Amman Design Week
From a mobile craft workshop touring Jordan to a focus on the art of food preservation, the co-founder of Amman Design Week discusses this year’s edition
Q&A Rana Beiruti
In downtown Amman a design revolution is burgeoning. Until October 14, the annual Amman Design Week (ADW) will bring together local and regional designers to explore this year’s theme of ‘movement’. Through a series of exhibitions, workshops and tours, visitors are invited to immerse themselves in all elements of design – from ‘Mouneh’, a food preservation programme that taps into local pickling and roasting techniques, to an exhibition in Hangar, the fair’s main hall housed in a former electricity building in Amman. In an interview with Brownbook, ADW co-founder Rana Beiruti shares what went into and what to expect at this year’s fair.
What inspired this year’s theme of ‘movement’?
The slogan we’ve been using this year is ‘Design moves life moves design.’ It’s a circular slogan – it’s not one sentence. It just keeps going on and on. Movement has sort of broadened us in terms of coming together and collaborating, collective action, talking about the topics that are important and trying to solve things through design. It takes on a bit of a problem solving activist approach to design and it’s been wonderful to see how designers have responded to that theme – whether it be addressing things like the water crisis or how to manufacture something.
The other aspect of movement is the more literal one – there are a lot of moving pieces and robotics. When you walk into the Hangar Exhibition you’ll see a lot of things playing and flowing. We wanted to expand our reach to other governorates, so we launched the Mobile MakerSpace which travelled around Jordan to Irbid, Karak, Zarqa and Mafraq before coming back to Amman for ADW.
Food is one focus of this year’s programming, which isn’t very common in design festivals. How was ‘Mouneh’ conceived?
We try to make design week a holistic experience of design. So it’s not just about coming and seeing objects, but experiencing design on all levels. Food is one of those things and it’s such a core part of our culture, so every year we have a curated food programme. This year the concept is mouneh, the art of the preservation of food. We also have our first food truck this year. One of our designers Ammar Khammash, has taken the moulds used to make breeze blocks and baked a cake out of that to serve slices on site.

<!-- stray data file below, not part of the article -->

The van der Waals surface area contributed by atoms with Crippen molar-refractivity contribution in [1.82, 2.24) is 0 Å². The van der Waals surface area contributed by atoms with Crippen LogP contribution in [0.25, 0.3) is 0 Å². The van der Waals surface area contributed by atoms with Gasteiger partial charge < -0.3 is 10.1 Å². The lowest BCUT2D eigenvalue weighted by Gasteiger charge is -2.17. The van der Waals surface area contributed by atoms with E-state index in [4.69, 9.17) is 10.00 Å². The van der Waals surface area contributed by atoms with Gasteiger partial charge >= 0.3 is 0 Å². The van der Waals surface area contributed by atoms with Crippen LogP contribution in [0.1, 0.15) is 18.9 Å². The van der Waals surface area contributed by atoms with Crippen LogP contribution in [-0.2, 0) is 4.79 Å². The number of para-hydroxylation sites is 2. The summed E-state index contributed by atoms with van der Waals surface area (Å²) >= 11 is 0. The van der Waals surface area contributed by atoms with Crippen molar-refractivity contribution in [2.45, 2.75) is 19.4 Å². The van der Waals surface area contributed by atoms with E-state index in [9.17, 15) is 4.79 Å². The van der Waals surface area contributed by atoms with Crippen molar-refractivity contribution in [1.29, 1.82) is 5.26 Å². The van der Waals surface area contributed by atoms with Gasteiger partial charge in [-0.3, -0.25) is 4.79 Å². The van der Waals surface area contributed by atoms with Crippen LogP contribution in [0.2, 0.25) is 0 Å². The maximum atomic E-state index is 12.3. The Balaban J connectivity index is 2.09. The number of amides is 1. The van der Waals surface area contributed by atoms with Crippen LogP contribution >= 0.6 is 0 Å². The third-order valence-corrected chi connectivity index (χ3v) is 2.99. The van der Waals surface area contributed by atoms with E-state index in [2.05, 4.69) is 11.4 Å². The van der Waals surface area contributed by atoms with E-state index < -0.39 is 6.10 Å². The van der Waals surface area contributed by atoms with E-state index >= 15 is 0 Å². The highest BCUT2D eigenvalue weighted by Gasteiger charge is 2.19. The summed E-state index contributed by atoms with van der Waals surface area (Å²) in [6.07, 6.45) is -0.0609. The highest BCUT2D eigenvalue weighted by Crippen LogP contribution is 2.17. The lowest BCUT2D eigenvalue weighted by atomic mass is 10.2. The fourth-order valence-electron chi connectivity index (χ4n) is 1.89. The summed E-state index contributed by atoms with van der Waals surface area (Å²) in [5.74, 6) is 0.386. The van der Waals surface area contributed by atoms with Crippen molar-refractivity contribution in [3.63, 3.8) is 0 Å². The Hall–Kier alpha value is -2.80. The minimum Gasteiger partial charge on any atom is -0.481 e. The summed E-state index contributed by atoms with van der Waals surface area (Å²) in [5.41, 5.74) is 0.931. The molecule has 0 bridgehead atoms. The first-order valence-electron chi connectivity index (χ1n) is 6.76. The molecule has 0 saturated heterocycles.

Do you have a favourite exhibition?
I think the Hangar Exhibition is wonderful. It’s sort of, unintentionally, the crown jewel of design week. But for me the real soul and heart of ADW is where the stories are, and the stories are where the Crafts District designers are. We have a really nice crafts making programme where we have brought craftspeople from across the country. In some cases we were able to identify the last remaining craftsperson in Jordan working in, for example, glass blowing. We have a loom and a glass blowing furnace on site so people can weave with a weaver or blow glass with a glass blower.
Since last year, how have you seen ADW motivate designers in Jordan?
We definitely have a lot more designers wanting to be part of ADW. Last year we had only a few months to announce the call and maybe 180 applicants. This year we had close to 400. I think it’s also motivating in the sense that it brings the region together. We have people coming in from Saudi Arabia, Lebanon, the UAE, just to visit design week. There are several collaborations that have happened across countries through design week. That’s what ADW does, it’s a catalyst. I think one of the nicest comments I’ve heard is ‘You guys have managed to make noise in the desert’. People think that Jordan is just dry arid land with nothing coming out of it but the creativity here is unbelievable and untapped.